My turn to be nervous as Dale fixed the abseil rope and I stuck the velcro down on the new Bandits. ‘Man, they hurt’ and then it was my turn to follow Dale over the edge. The nerves washed away as the sea came nearer and the odd splashes of rain we’d felt in the car park disappear along with the cliff top. This was Gogarth South Stack and the first climb was to be Lighthouse Arete VS 4c – Dale asked if I wanted to lead the first pitch, a traverse of Severe grade but having never seen a traverse pitched properly, I felt I might learn more from seconding. Soon we were stood at the top, drinking water and having a few bites to eat and I was enjoying Gogarth. Atlantis was next, or rather the first pitch and this was a whole step up in climbing trad for me. HVS 5a, a corner that was vertical and the sea was coming in, utterly oblivious to my existence and it added a touch of spice to the climb. Dale had made it to about halfway and someone decided to abb down the route, no dramas, they couldn’t see him from their position and a few shouts and gestures soon sorted the situation. My turn. I was glad of the Bandits, the footholds seemed small, as did the holds. I had disco leg. A word with myself, sort the foot position and it was gone, crisis over. At the belay ledge I breathed deeply and felt like I’d actually climbed properly for the first time, in control and never wondering what the hell was I doing there. At that moment nothing else mattered, just me, my new shoes, a new climbing partner in Dale and of course the star of the show… Gogarth.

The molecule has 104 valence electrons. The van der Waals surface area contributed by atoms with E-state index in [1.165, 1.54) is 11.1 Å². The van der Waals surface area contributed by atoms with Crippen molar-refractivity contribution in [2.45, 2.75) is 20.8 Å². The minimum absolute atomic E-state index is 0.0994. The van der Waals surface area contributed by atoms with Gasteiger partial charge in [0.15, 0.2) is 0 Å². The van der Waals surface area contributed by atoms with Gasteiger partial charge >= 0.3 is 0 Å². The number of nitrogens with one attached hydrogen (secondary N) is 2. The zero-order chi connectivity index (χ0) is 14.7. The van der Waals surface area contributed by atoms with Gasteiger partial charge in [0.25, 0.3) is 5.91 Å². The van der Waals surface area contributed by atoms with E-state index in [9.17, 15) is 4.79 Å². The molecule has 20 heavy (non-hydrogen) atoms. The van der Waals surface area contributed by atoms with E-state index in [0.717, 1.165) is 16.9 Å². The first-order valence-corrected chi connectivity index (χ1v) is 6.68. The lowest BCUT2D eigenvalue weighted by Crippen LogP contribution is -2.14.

Abbing back down from the halfway belay ledge to do the first pitch of Northwest Passage, I leant out to abb down and realised someone was getting onto the top of the rope – the cliff was getting busier and it was wise to keep your eye on the ball. Down I went, up Dale went and I followed. It was about now that I realised I may have struggled with the climbing if I’d have been using my old shoes, as they were too soft and flexible to grip to the, at times, tiny edges I was trusting my feet on. The Evolvs are meant to be a fairly comfortable shoe in Bandit style and whilst they were causing more pain than I was used to, the gains to be had more than made up for any discomfort. The red matched the zips on my trousers, style to outstrip Westwood.